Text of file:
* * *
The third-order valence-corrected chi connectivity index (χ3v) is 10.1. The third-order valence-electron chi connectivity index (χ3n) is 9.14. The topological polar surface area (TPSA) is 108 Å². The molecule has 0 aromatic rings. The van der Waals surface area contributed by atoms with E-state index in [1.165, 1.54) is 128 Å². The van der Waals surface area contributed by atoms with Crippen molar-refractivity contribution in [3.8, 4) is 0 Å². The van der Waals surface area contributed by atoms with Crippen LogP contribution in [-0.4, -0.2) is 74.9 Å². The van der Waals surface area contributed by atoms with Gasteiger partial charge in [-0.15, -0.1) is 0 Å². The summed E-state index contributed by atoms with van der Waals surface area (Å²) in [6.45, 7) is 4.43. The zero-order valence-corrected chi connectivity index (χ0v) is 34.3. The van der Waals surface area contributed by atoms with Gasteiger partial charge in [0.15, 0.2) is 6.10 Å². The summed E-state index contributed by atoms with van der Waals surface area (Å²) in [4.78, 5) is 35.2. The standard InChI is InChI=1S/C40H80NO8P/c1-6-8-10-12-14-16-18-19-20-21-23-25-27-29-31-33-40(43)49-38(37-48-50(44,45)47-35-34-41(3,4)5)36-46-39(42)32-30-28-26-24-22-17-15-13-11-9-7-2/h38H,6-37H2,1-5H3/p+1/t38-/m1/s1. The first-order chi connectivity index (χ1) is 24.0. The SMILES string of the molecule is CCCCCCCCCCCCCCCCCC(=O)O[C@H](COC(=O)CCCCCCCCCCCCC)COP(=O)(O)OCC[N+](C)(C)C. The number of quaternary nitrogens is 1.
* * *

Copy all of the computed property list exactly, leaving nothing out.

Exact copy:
The third-order valence-corrected chi connectivity index (χ3v) is 10.1. The third-order valence-electron chi connectivity index (χ3n) is 9.14. The topological polar surface area (TPSA) is 108 Å². The molecule has 0 aromatic rings. The van der Waals surface area contributed by atoms with E-state index in [1.165, 1.54) is 128 Å². The van der Waals surface area contributed by atoms with Crippen molar-refractivity contribution in [3.8, 4) is 0 Å². The van der Waals surface area contributed by atoms with Crippen LogP contribution in [-0.4, -0.2) is 74.9 Å². The van der Waals surface area contributed by atoms with Gasteiger partial charge in [-0.15, -0.1) is 0 Å². The summed E-state index contributed by atoms with van der Waals surface area (Å²) in [6.45, 7) is 4.43. The zero-order valence-corrected chi connectivity index (χ0v) is 34.3. The van der Waals surface area contributed by atoms with Gasteiger partial charge in [0.15, 0.2) is 6.10 Å². The summed E-state index contributed by atoms with van der Waals surface area (Å²) in [4.78, 5) is 35.2. The standard InChI is InChI=1S/C40H80NO8P/c1-6-8-10-12-14-16-18-19-20-21-23-25-27-29-31-33-40(43)49-38(37-48-50(44,45)47-35-34-41(3,4)5)36-46-39(42)32-30-28-26-24-22-17-15-13-11-9-7-2/h38H,6-37H2,1-5H3/p+1/t38-/m1/s1. The first-order chi connectivity index (χ1) is 24.0. The SMILES string of the molecule is CCCCCCCCCCCCCCCCCC(=O)O[C@H](COC(=O)CCCCCCCCCCCCC)COP(=O)(O)OCC[N+](C)(C)C. The number of quaternary nitrogens is 1.